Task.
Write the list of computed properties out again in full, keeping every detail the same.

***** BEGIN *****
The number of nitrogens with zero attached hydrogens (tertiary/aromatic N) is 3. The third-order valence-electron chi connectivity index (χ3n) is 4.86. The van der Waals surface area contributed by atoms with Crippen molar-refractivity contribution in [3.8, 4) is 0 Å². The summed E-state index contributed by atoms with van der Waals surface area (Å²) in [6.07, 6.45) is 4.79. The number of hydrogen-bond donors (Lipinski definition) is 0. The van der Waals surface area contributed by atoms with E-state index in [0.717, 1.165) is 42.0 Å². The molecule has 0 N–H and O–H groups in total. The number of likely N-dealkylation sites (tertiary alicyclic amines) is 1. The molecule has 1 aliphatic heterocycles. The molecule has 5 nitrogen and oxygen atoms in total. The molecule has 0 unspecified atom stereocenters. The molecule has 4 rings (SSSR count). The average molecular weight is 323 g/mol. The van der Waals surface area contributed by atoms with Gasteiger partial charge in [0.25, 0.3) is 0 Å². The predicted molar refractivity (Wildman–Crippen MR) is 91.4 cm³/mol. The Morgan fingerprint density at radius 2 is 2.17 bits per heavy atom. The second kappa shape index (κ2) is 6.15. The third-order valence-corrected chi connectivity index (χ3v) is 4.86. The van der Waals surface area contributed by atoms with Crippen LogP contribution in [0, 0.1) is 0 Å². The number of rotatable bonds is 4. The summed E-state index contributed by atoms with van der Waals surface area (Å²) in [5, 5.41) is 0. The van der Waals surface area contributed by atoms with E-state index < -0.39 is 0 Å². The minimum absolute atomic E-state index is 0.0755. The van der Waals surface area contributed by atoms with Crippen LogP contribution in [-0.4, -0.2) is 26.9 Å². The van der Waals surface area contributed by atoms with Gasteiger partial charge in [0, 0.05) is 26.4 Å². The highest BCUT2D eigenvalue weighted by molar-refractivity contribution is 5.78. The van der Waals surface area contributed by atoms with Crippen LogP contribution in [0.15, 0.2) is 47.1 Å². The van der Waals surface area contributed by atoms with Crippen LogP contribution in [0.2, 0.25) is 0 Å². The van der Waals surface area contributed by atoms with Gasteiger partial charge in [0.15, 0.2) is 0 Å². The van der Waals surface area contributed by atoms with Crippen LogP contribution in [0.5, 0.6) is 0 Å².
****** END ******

The number of nitrogens with zero attached hydrogens (tertiary/aromatic N) is 3. The third-order valence-electron chi connectivity index (χ3n) is 4.86. The van der Waals surface area contributed by atoms with Crippen molar-refractivity contribution in [3.8, 4) is 0 Å². The summed E-state index contributed by atoms with van der Waals surface area (Å²) in [6.07, 6.45) is 4.79. The number of hydrogen-bond donors (Lipinski definition) is 0. The van der Waals surface area contributed by atoms with E-state index in [0.717, 1.165) is 42.0 Å². The molecule has 0 N–H and O–H groups in total. The number of likely N-dealkylation sites (tertiary alicyclic amines) is 1. The molecule has 1 aliphatic heterocycles. The molecule has 5 nitrogen and oxygen atoms in total. The molecule has 0 unspecified atom stereocenters. The molecule has 4 rings (SSSR count). The average molecular weight is 323 g/mol. The van der Waals surface area contributed by atoms with Gasteiger partial charge in [0.25, 0.3) is 0 Å². The predicted molar refractivity (Wildman–Crippen MR) is 91.4 cm³/mol. The Morgan fingerprint density at radius 2 is 2.17 bits per heavy atom. The second kappa shape index (κ2) is 6.15. The third-order valence-corrected chi connectivity index (χ3v) is 4.86. The van der Waals surface area contributed by atoms with Crippen LogP contribution in [0, 0.1) is 0 Å². The number of rotatable bonds is 4. The summed E-state index contributed by atoms with van der Waals surface area (Å²) in [5, 5.41) is 0. The van der Waals surface area contributed by atoms with E-state index < -0.39 is 0 Å². The minimum absolute atomic E-state index is 0.0755. The van der Waals surface area contributed by atoms with Crippen LogP contribution in [-0.4, -0.2) is 26.9 Å². The van der Waals surface area contributed by atoms with Gasteiger partial charge in [0, 0.05) is 26.4 Å². The highest BCUT2D eigenvalue weighted by molar-refractivity contribution is 5.78. The van der Waals surface area contributed by atoms with Crippen LogP contribution in [0.15, 0.2) is 47.1 Å². The van der Waals surface area contributed by atoms with Crippen LogP contribution in [0.2, 0.25) is 0 Å². The van der Waals surface area contributed by atoms with Gasteiger partial charge in [0.15, 0.2) is 0 Å². The van der Waals surface area contributed by atoms with Crippen LogP contribution in [0.5, 0.6) is 0 Å².